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Desert Pines’ defense shuts out, shuts down opposing offenses

Desert Pines was on the verge of forcing a punt, placing Canyon Springs in the unfortunate situation of trying to convert a third-and-21 in the late August game.

Many coaches, OK most coaches, with such a huge advantage would have played it safe by keeping everything in front of the defense and all but taking away the possibility of a big play.

Not Desert Pines coach Tico Rodriguez. The Jaguars blitzed — and got the sack.

It’s not enough for the Jaguars to field one of the valley’s top defenses, they also are a relentless group that constantly attacks and dares opposing offenses to do something about it.

“Our default is aggressive,” Rodriguez said. “When we don’t know what to do, we’re going to be aggressive.”

With its offense often giving Desert Pines a comfortable lead, Rodriguez said he knows opponents are going to throw the ball. “So you can play a lot more games with your stunts. You can be more aggressive with your blitzes.”

The approach is highly effective. That Canyon Springs game? Desert Pines recorded 10 sacks that helped to limit an overmatched offense to minus-30 yards in the 42-0 victory.

Desert Pines, which plays at Green Valley at 6 p.m. Friday, went 11 consecutive quarters without giving up a point until Foothill scored a fourth-quarter touchdown against reserves Sept. 9.

The Jaguars allowed three touchdowns in their season-opening 21-14 loss to Orem (Utah) and only two TDs in the four games since then.

“Confidence is a big key to us,” defensive end Idgerrin Dean said. “We try not to let that affect us when we let guys get big yards and touchdowns. We have to focus on staying calm and staying confident in our defense. We know what to do when we get back out there on the next series.”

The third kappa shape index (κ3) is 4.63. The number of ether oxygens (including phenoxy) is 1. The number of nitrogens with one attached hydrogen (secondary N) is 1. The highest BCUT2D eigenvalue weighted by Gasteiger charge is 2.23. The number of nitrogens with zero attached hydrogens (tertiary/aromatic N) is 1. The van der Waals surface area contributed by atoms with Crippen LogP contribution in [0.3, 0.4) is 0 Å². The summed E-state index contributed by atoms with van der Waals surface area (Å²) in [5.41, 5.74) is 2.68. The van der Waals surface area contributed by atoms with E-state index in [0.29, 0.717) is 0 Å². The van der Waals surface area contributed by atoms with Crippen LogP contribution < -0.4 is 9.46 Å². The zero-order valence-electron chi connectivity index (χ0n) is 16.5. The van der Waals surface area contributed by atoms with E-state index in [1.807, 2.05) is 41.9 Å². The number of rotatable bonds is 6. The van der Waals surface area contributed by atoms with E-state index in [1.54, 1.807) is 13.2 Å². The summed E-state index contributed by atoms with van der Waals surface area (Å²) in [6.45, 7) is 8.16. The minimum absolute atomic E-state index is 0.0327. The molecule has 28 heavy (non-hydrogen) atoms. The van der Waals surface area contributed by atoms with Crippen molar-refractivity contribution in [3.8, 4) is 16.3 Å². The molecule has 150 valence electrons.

This is a defense playing so confidently that it can lose a top player and believe it won’t suffer a letdown. Cornerback Isaiah Rubin, rated by 247Sports as the No. 2 Nevada prospect in the 2024 class, withdrew last week to transfer to a program in Long Beach, California.

“We’re really talented on the back end,” Rodriguez said. “He was kind of in a rotation. We have other young players who are really talented that have really stepped up to fill the void.”

The Jaguars don’t just get it done on defense. Their offense has scored at least 37 points in each of the past four games.

Defense, though, sets the tone. The question is whether that defense is good enough to give Desert Pines a legitimate shot to beat fellow Mountain League member Liberty on Oct. 21 or Bishop Gorman should the Jaguars meet the Gaels in the playoffs.

No matter what happens, Desert Pines will be aggressive.

“I like the foot on the pedal,” linebacker Malik Stinnett said. “We’ve got to keep going.”

Rodriguez hasn’t forgotten how the Jaguars blew a 36-14 fourth-quarter lead and lost the 2014 Division I-A state championship to Moapa Valley 42-36 in overtime.

“I stopped being aggressive and went more in a prevent (defense),” he said. “So our philosophy is we want to make the offense uncomfortable and confused. So when you take the foot off the gas, then they’re comfortable, and bad things happen when offenses get comfortable.”

Contact reporter Mark Anderson at manderson@reviewjournal.com. Follow @markanderson65 on Twitter.

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